OFFICE OF NIH HISTORY
NATIONAL INSTITUTES OF HEALTH
The Office of NIH History at the National Institutes of Health exists to advance historical understanding of biomedical research within the NIH and the world. Through preserving records of significant NIH achievements, innovative exhibits, and educational programs, the Office of NIH History explores the past to enhance present understanding of the health sciences and the National Institutes of Health.
Have You Seen Cajal Lately?
A bronze bas relief sculpture of Santiago Ramon y Cajal has been added to the exhibition of his original drawings in the Porter Neuroscience Research Center, Building 35 on the NIH Bethesda campus. Although Ramon y Cajal's original drawings will ultimately return to his home country of Spain, this sculpture will remain a permanent amenity of the Porter building.
This presence for Ramon y Cajal is most appropriate, as many of the researchers now working in this new multi-Institute neuroscience facility refer to his research as the very beginning of modern neuroscience. The plaque was sculpted, molded, and cast by the New Arts Foundry in Baltimore; its orange patina fits nicely near the Porter building's orange "sky box" conference room on the first floor.
Now, anyone wishing to run by the exhibition to take a selfie with the life-size sepia photo mural of Ramon y Cajal (in his lab/studio) can also take a photo with his dimensional likeness in bronze.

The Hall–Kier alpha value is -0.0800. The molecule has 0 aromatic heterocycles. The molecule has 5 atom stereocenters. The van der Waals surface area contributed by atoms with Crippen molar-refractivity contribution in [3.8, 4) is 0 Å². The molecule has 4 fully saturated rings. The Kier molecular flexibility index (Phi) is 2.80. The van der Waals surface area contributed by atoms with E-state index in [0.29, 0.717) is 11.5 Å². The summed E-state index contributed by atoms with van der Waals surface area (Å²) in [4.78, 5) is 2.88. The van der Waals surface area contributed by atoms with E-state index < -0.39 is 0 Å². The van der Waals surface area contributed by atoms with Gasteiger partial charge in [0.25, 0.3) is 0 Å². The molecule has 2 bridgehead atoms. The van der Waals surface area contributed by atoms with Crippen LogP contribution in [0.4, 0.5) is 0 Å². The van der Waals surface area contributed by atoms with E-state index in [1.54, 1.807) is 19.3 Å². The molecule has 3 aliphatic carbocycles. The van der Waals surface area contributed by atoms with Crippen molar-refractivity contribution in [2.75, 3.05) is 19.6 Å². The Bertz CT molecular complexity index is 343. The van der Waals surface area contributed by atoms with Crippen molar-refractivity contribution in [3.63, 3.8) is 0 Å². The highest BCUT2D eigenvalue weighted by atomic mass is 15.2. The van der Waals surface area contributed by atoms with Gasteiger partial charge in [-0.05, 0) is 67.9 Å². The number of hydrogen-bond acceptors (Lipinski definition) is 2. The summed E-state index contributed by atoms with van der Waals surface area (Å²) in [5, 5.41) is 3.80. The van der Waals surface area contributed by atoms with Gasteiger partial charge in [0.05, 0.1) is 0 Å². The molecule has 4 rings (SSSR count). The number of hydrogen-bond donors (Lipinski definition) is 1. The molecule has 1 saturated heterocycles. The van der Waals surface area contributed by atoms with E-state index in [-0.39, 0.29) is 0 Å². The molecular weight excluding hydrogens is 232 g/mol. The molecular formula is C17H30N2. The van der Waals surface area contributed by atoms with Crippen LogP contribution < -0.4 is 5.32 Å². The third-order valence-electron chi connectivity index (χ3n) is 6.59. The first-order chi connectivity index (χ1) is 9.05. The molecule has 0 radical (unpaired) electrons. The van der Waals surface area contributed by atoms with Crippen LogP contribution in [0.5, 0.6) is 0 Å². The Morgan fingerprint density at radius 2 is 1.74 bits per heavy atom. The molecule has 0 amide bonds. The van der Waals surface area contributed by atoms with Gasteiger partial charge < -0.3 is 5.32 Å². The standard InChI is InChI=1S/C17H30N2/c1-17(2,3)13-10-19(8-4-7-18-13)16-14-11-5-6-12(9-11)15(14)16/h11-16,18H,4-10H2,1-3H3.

A New Exhibition Celebrates the Origins of Modern Neurobiology
The NIH honored Santiago Ramón y Cajal, the father of modern neuroscience, with an exhibit of scientist's original neural cell illustrations. The exhibit opened ,on November 6, 2014, in the new Porter Neuroscience Research Center, Building 35 on the NIH Bethesda campus.
The illustrations, from the turn of the 20th century, never have been exhibited in North America and will be on loan from Cajal Institute in Madrid, Spain.
Cajal was the first to describe the nervous system in exquisite detail. He found that the individual cells (later termed "neurons") typically comprise three distinct structures. He posited that these cells function as information processing units that employ electrical impulses to communicate within networks.
To reveal these cell structures in his tissue slides, Cajal employed a variety of staining techniques-including silver chromate-pioneered by Camillo Golgi, with whom he shared the 1906 Nobel Prize.
The Porter Center houses more than 800 scientists from 10 NIH institutes in laboratories literally without walls to enhance collaboration among the NIH's diverse community of neuroscientists. The National Institute of Neurological Disorders and Stroke and the NIH Stetten Museum spearheaded the Cajal exhibit. There is great hope that the cross-pollination within the Porter facility will encourage shifts in understanding as radical as those introduced by Cajal.
In addition to Cajal's original drawings, floor tiles will reproduce tissue slides, as Cajal saw them through his microscope, and visitors will be greeted by an almost life-size photomural that captures Cajal as the artist-scientist in his studio laboratory.
The Santiago Ramón y Cajal exhibit is located in the Porter Neuroscience Research Center atrium
Oral histories are added on a regular basis.
Thressa C. Stadtman,
Interview date: January 23, 2001
The Office of NIH History holds photograph collections cataloged and uncataloged. Many can be found in Search Our Collections. To request images for use in publications or presentations contact the Office of NIH History. Follow us on Twitter, Facebook and Tumblr.
Recent publications by former fellows, based partly on their work as Stetten Fellows
David Cantor, Stress, Shock, and Adaptation in the Twentieth Century. Rochester, NY: University of Rochester Press, 2014.
A ERNST LEITZ MICROSCOPE, ONE OF SEVERAL MICROSCOPES LOCATED IN THE STETTEN MUSEUM COLLECTION